20. Mosin:

    In the ideal United Kingdom, there would still be ethnic minorities such as the Welsh, as well as ‘minority’ religious groups, ‘minority’ sectional interests, foreign visitors, etc. In an ideal state, it would be conducive to order to forbid the incitement of strife against such ‘minorities’. This was understood long before liberals and anti-racists began to abuse this argument in attempt to silence all opposition to immigration.

    The problem is that liberals have co-opted and distorted a few good ideas that have nothing intrinsically to with liberalism. When an Evola or a Schuon advocates the protection of the environment, it has a very different connotation than when a dreadlocked hippie advocates the same thing. In the same way, when it is understood that Scruton’s statements on ‘minorities’, ‘xenophobia’, etc. are from the perspective of traditionalist conservatism, those statements take on a very different meaning than they would if a liberal or a mainstream conservative were to make the same statements. The traditionalist recognises the existence of race and caste as institutions ordained by God, but he does not idolize race or turn it into a spiritual Absolute, for to do so would be to compromise higher principles, While traditionalists are in favour of racial homogeneity because it conduces to harmony and allows the races to actualize their God-given natures without foreign interference, they are also opposed to the incitement of strife within the state because they prefer order to chaos.

    Scruto nis a good philosopher but he is only a philosopher. Philosophy takes us higher than ideology, but it can only take us so far because it reasons from insufficient knowledge. The perspective that Scruton is reaching for, but does’t quite attain, is reached by Rene Guenon and Schuon. Pro-white conservatives would do well to take a careful study of their works, if for no other reason than to possess the intellectual and spiritual ammunitation to defend the white race and uphold traditional values and principles.

  21. Very good statement, arrow. I believe I understand and agree with all of it.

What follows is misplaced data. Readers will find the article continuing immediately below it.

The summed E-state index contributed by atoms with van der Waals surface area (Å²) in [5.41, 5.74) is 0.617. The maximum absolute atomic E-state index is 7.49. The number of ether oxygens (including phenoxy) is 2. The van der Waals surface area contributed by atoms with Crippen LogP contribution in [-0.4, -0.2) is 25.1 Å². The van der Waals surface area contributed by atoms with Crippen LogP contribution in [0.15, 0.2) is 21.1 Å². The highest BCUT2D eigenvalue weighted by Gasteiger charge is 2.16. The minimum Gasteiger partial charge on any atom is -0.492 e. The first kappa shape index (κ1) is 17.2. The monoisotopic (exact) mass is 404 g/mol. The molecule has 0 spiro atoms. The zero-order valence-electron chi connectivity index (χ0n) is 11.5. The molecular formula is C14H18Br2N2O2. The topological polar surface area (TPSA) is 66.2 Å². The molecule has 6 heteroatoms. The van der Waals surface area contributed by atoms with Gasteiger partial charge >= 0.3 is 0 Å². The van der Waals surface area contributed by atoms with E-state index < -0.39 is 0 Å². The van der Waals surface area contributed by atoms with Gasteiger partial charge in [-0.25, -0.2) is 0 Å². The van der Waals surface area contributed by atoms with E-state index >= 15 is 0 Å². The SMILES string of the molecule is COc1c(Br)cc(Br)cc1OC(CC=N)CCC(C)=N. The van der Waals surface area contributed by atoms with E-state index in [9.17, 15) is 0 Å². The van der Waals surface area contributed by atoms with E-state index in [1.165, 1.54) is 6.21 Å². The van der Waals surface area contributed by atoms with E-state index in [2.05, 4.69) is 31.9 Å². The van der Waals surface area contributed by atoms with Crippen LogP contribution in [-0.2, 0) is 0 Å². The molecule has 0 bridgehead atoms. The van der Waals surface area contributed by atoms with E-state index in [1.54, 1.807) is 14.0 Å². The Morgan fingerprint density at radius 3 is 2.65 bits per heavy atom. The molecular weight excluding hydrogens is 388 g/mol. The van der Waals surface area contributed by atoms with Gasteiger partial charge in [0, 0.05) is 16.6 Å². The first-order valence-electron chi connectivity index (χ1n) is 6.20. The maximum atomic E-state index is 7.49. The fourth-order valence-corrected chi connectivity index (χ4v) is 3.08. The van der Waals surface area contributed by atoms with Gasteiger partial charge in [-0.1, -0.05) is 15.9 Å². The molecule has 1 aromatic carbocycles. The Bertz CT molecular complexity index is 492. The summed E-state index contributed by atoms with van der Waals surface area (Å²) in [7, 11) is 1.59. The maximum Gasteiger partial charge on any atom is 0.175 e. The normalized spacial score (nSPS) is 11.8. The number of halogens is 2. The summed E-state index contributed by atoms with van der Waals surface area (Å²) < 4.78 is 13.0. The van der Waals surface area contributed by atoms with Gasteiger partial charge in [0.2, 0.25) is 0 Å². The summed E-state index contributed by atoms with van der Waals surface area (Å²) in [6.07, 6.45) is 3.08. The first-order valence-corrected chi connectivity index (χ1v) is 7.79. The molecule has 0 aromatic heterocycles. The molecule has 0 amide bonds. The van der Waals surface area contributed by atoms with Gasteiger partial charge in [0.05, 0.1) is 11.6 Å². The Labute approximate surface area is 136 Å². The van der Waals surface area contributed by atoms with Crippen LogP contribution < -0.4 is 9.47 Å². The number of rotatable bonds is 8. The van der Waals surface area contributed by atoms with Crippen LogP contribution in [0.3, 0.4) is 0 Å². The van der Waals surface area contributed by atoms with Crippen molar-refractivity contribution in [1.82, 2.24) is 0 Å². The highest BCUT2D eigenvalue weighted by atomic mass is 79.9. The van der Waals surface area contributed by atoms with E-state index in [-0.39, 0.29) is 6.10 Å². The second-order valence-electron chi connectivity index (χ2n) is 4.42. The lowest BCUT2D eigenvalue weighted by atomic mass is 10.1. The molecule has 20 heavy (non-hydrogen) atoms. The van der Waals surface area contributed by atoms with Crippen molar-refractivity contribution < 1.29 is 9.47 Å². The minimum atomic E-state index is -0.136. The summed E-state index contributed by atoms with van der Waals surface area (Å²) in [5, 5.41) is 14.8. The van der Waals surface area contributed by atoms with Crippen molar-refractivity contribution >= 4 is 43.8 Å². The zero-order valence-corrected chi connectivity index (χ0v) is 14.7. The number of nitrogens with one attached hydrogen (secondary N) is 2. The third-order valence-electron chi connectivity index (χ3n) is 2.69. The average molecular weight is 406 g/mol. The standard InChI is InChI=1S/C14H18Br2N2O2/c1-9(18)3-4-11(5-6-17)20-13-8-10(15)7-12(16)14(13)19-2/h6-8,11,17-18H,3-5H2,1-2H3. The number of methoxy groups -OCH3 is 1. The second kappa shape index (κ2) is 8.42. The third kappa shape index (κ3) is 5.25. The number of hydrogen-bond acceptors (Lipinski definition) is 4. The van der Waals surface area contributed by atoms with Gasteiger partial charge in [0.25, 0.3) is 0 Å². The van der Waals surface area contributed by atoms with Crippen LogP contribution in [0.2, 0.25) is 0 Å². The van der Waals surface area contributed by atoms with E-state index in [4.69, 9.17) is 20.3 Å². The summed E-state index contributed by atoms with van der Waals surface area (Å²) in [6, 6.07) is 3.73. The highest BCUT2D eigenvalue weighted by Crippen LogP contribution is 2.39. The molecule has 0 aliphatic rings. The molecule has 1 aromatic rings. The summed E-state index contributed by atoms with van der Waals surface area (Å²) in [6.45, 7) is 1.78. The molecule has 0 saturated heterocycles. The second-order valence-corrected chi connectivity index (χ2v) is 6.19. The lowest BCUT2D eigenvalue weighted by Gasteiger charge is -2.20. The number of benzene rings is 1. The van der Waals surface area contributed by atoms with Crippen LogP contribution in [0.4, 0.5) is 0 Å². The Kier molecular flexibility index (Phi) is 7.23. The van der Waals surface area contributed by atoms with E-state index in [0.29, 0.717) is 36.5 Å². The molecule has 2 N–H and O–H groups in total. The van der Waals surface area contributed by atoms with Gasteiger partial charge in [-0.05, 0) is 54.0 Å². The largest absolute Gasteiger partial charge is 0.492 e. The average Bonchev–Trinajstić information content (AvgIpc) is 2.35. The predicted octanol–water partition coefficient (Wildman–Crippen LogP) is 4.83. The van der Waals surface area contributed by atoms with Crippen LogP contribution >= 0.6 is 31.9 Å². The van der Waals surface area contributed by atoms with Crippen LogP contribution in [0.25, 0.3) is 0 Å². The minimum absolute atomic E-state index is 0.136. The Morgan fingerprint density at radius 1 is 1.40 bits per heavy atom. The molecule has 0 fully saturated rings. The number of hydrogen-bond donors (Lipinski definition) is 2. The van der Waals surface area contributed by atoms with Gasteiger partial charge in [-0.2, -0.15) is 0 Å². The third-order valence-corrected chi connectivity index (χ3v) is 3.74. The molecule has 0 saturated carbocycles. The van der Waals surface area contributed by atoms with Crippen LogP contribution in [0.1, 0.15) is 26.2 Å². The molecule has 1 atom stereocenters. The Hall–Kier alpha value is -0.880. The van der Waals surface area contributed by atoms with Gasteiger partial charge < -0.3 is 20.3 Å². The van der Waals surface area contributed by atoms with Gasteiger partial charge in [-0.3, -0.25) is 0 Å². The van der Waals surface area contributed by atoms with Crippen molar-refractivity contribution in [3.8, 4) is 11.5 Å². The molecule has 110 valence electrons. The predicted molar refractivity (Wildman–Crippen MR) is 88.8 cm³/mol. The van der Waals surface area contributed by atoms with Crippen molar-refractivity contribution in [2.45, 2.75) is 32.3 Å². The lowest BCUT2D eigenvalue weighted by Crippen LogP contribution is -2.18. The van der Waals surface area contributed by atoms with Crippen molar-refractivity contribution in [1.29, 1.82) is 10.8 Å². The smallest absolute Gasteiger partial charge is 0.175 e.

You haven’t explained ‘metaphysical lies’, but that might take us far off topic.

  22. Hereward, what he’s talking about, and evidently believes in, is the ‘perennial philosophy’, and by ‘metaphysical lies’ he may mean the Gospel and Christian tradition.

  23. No, by ‘metaphysical lies’ was meant the metaphysical assumptions underlying the modern worldview as embodied, for example, in scientism, and in contradistinction to the traditional metaphysics of christianity. Scruton corrects metaphysical lies, a fact which should outweigh in his favour whatever historical lies he may have imbibed, which are trivial in comparison with the metaphysical lies that many have accepted. he offers metaphysical truths – let the revisionists offer historical facts.
    I am a believer in the gospel and follower of the christian tradition.

  24. Thanks for the full and polite explanation, arrow. I hope I haven’t REALLY ‘imbibed any metaphysical assumptions underlying the modern world view as embodied, for example, in scientism, and in contradistinction to the traditional metaphysics of christianity’. If you find evidence of such I will appreciate receiving your correction — unless you mean that the appearance of being Protestant (though I’m not) by being anti-Papist makes me seem ‘modern worldly’ to you — and of course I cannot agree with Rene Guenon and his followers about what constitutes right tradition. My understanding of Christianity is much closer to Scruton’s than to ‘Guenonism’. By the way, the previous comment addressed to Saxon, that mentioned ‘the perennial philosophy’, was mine not Saxon’s.